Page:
Where's the Race?: Illustrating Mechanisms of Decentering in Social Movements Literature

Jalia L. Joseph, Texas A&M University

Traditionally, the study of social movements uses cases of race based mobilization to generate theories about how and why social movements occur. However, one fundamental problem is that these approaches do not include a structural theory of race or demonstrate how racism plays a significant role in movements failing to advance. Using methods of content analysis, the proposed study sheds light on how scholars decenter race in the sociological literature on raced-based social movements. Drawing from a sample of articles published in three peer-reviewed journals -Social Movement Studies (2002-present); Mobilization(1996 to present); and Research in Social Movements, Conflict and Change (1977 to present) — I analyze how social movement scholars have examined Black social movements. Following the trajectory of other race conscious social movement scholars, I expand the theory of decentering and demonstrate why the study of social movements must integrate structural theories of race and racism to advance the development of methodological and theoretical tools for social movements as a whole.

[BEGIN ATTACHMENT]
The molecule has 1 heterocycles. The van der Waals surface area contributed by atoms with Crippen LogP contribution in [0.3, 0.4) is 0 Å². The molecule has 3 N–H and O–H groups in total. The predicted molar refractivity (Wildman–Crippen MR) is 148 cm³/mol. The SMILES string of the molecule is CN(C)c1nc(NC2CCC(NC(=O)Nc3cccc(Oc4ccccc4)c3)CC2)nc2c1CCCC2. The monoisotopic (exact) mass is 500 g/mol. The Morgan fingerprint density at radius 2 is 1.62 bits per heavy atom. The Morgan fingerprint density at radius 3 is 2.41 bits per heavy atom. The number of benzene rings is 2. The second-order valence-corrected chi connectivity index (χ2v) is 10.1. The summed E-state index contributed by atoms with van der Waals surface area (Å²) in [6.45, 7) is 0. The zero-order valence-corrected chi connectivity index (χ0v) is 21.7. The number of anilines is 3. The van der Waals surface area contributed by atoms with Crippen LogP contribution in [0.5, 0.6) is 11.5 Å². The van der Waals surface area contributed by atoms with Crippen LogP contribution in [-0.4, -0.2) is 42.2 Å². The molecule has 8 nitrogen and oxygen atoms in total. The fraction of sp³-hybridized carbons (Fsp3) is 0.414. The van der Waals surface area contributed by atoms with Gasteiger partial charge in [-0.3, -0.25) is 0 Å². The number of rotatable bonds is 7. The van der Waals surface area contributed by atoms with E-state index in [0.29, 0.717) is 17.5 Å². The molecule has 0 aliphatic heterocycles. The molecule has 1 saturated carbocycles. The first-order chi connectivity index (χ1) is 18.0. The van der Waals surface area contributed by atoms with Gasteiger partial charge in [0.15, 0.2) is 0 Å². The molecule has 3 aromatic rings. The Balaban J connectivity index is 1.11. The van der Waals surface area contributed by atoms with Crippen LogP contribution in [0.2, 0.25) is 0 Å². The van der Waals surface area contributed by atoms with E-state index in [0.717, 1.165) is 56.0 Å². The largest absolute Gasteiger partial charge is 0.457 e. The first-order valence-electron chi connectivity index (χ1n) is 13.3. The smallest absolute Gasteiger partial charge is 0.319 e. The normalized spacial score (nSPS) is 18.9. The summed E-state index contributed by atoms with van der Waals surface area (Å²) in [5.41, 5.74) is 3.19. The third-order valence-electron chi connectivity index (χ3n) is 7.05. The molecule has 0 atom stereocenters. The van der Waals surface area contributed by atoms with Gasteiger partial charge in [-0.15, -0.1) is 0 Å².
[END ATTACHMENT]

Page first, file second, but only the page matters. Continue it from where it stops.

No extended abstract or paper available

 Presented in Session 17. Race and Methodological Inequalities